Canada is looking to buy new search-and-rescue planes to replace the six Buffalo and 13 CC-130s, similar to this one, that the Air Force now uses for such missions. A government report that criticizes the current search capability is expected to spur the effort. (Canadian Forces)
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VICTORIA, BRITISH COLUMBIA — Canadian government procurement specialists are scrambling to release a bid package to industry for a multibillion-dollar military search-and-rescue aircraft after a scathing report from the auditor general warned the nation’s search capability is at a breaking point.
The CAN $3.3 billion (US $3.2 billion) project to buy a new fleet of fixed-wing search-and-rescue (FWSAR) aircraft has been stalled for more than a decade. Work started in 2002, but procurement has been plagued by delays and controversy.
But industry sources said they expect the April 30 release of an embarrassing 39-page report, “Federal Search and Rescue Activities,” will force the Conservative Party government to try to gain lost ground on the procurement. The report, by Auditor General Michael Ferguson, found that the Royal Canadian Air Force does not have enough search-and-rescue (SAR) aircraft to do the job, and that the ones it does have are so old they are less capable of responding to SAR incidents.
Training and air crew availability also have problems, and an information management system used by the Department of National Defence to manage SAR cases is inadequate and nearing its breaking point, the report determined.
The new FWSAR aircraft would replace six DHC-5 Buffalo and 13 CC-130 Hercules.
Ferguson focused on the troubled FWSAR procurement, warning that Canada’s Buffalo and Hercules aircraft are so old that it is difficult to find parts for the planes.
Ferguson noted that if the 45-year-old Buffalo aircraft are used beyond 2015, they might require new engines at a substantial cost. In 2011, Buffalo airplanes were unavailable for SAR on 119 occasions, he pointed out.
“We are very concerned about the sustainability of search-and-rescue services in coming years,” Ferguson told journalists at a news conference April 30.
After the release of the auditor’s report, Defence Minister Peter MacKay confirmed that a request for proposals for the FWSAR project will be released to industry in the fall. A contract is expected in 2014 or 2015 with aircraft deliveries in 2017.
MacKay found himself on the offensive in the House of Commons April 30 after the release of the report. The government, he said, agrees with its findings and is committed to improving the SAR system.
But New Democratic Party defense critic Jack Harris said the government’s “failure to replace the aging aircraft is dangerous.”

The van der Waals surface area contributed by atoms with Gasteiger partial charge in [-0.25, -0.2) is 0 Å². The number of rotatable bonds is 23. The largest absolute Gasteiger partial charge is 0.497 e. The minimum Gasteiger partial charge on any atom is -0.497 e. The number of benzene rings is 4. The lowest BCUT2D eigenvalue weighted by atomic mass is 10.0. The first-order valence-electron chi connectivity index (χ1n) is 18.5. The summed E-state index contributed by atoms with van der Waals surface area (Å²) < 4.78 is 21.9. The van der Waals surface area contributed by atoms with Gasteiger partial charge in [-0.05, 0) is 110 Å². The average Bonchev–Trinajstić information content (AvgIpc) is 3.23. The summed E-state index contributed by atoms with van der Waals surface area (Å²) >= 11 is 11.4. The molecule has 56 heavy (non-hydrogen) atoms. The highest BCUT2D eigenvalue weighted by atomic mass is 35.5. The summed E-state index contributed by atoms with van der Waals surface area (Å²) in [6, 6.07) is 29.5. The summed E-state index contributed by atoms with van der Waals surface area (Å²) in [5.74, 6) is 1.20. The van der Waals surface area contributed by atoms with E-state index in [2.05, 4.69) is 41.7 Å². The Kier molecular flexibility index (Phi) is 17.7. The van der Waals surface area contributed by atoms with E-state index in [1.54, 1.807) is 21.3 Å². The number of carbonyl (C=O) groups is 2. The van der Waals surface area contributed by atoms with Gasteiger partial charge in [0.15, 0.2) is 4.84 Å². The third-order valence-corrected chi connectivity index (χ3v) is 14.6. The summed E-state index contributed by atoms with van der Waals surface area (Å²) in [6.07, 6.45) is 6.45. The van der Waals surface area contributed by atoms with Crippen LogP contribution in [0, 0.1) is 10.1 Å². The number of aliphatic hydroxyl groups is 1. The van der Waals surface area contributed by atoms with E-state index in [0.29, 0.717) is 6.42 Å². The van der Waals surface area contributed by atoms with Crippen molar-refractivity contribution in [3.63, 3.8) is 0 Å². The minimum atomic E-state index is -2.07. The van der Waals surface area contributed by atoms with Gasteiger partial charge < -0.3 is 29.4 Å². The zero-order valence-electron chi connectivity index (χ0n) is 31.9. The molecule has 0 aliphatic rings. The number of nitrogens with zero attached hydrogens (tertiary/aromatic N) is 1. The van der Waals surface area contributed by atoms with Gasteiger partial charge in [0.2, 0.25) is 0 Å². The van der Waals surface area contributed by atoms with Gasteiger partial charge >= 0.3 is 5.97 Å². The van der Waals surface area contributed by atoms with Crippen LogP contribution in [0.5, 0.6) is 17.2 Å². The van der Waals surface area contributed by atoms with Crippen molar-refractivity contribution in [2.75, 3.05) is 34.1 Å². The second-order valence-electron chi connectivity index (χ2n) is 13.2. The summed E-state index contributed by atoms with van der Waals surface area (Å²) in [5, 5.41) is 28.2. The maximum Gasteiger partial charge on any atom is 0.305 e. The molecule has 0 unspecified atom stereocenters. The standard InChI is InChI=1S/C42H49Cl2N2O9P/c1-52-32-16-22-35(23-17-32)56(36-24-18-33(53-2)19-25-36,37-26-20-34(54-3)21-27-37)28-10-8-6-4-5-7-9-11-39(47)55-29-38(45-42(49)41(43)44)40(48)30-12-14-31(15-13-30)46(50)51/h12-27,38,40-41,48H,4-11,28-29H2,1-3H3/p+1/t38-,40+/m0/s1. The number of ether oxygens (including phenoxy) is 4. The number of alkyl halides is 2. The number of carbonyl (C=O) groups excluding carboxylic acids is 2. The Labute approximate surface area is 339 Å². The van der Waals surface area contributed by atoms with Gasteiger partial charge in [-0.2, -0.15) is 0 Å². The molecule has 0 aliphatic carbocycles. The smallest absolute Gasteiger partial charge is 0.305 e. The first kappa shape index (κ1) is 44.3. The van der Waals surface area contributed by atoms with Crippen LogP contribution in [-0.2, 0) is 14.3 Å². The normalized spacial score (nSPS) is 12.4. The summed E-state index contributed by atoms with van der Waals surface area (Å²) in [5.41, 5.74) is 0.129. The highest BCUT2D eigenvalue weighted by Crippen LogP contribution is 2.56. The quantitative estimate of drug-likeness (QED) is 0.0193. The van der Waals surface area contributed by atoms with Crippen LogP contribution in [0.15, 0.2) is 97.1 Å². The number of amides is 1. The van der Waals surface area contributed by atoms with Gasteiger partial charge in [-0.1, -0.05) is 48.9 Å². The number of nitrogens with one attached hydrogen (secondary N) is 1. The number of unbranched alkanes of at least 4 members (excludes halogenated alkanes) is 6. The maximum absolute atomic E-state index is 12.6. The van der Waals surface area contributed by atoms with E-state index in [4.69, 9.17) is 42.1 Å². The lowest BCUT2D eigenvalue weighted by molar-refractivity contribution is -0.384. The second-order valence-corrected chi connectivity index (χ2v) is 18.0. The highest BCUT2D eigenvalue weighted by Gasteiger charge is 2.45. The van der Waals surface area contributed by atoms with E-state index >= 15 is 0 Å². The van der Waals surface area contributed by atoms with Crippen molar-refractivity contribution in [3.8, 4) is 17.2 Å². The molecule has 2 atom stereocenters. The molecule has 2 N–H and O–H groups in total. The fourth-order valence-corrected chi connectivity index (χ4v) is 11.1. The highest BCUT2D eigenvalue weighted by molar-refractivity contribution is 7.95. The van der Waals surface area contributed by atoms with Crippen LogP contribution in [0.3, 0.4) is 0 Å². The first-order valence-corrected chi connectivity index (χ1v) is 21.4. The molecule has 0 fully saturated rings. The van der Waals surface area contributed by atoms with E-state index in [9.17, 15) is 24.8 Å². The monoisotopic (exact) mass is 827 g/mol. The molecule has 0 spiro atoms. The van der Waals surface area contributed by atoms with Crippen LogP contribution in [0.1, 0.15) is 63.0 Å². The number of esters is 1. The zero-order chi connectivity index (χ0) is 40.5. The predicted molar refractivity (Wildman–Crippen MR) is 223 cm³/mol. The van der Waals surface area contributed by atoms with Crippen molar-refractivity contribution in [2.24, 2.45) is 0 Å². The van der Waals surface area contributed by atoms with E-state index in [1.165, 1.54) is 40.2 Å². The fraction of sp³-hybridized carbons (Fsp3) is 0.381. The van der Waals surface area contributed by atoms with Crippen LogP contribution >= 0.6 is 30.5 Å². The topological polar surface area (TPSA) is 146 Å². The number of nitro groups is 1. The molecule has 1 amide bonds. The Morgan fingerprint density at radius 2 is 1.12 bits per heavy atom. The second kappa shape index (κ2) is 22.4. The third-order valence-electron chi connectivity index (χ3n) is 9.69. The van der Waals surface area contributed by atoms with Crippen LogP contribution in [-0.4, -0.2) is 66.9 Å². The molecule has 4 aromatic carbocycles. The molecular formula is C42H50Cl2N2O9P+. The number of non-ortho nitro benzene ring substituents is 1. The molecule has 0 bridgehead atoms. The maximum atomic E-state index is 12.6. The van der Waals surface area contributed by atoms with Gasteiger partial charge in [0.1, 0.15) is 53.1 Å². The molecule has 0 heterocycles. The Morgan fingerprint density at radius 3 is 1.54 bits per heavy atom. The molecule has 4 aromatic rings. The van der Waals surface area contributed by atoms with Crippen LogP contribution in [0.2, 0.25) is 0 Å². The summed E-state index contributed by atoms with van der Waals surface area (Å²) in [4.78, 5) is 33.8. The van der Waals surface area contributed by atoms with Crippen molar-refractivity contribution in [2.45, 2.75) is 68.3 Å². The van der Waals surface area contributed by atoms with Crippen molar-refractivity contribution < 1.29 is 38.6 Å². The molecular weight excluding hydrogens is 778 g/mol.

“Canadians need world-class search and rescue, but instead, the Conservatives are offering world-class mismanagement,” he said.
Ferguson’s audit report comes as other Canadian military aircraft procurements are also in trouble. The acquisition of a next-generation fighter aircraft has been restarted because of concerns over delays and increasing costs of the F-35s that Canada had committed to purchasing.
A project to replace Twin Otter aircraft for Arctic operations is stalled, and there is still no delivery date for the Cyclone maritime helicopter, which would also have secondary search-and- rescue duties.
Sikorsky was supposed to deliver the first of those naval helicopters in 2008, but that never happened and the $5.7 billion project is more than four years behind schedule.
The Cyclones are to replace the Sea King helicopters the Canadian Forces has been using since the 1960s. The DND will not say when the Cyclones are to be delivered.
Several companies have been waiting to bid on the FWSAR project. Airbus Military plans to offer its C-295 aircraft, while Alenia Aermacchi will bid the C-27J. Boeing/Textron is looking to sell Canada the V-22 Osprey for SAR duties, and Lockheed Martin plans to offer the C-130J. Viking Air of Sidney, British Columbia, has proposed a new-production DHC-5 Buffalo.
Much of the delay for FWSAR has been linked to concerns that Canada’s Air Force had designed the competition to favor a particular aircraft. In April 2004, Airbus Military officials complained publicly that the service was pushing for a sole-source purchase of Alenia’s C-27J.
Alan Williams, the DND’s former assistant deputy minister for materiel, later testified before a parliamentary committee that the Air Force had designed the requirements for the search-and-rescue aircraft program to favor the C-27J.
In December 2008, MacKay tried to fast-track the project, but that quickly derailed amid similar favoritism allegations made in the House of Commons and among industry.
Viking Air also launched an extensive lobbying campaign, writing members of Parliament to question why the DND wanted to select the C-27J aircraft that was going to be built at the time in the US, when a Canadian-made plane — its new-generation Buffalo — was potentially available.
The Air Force has denied that it favors the C-27J.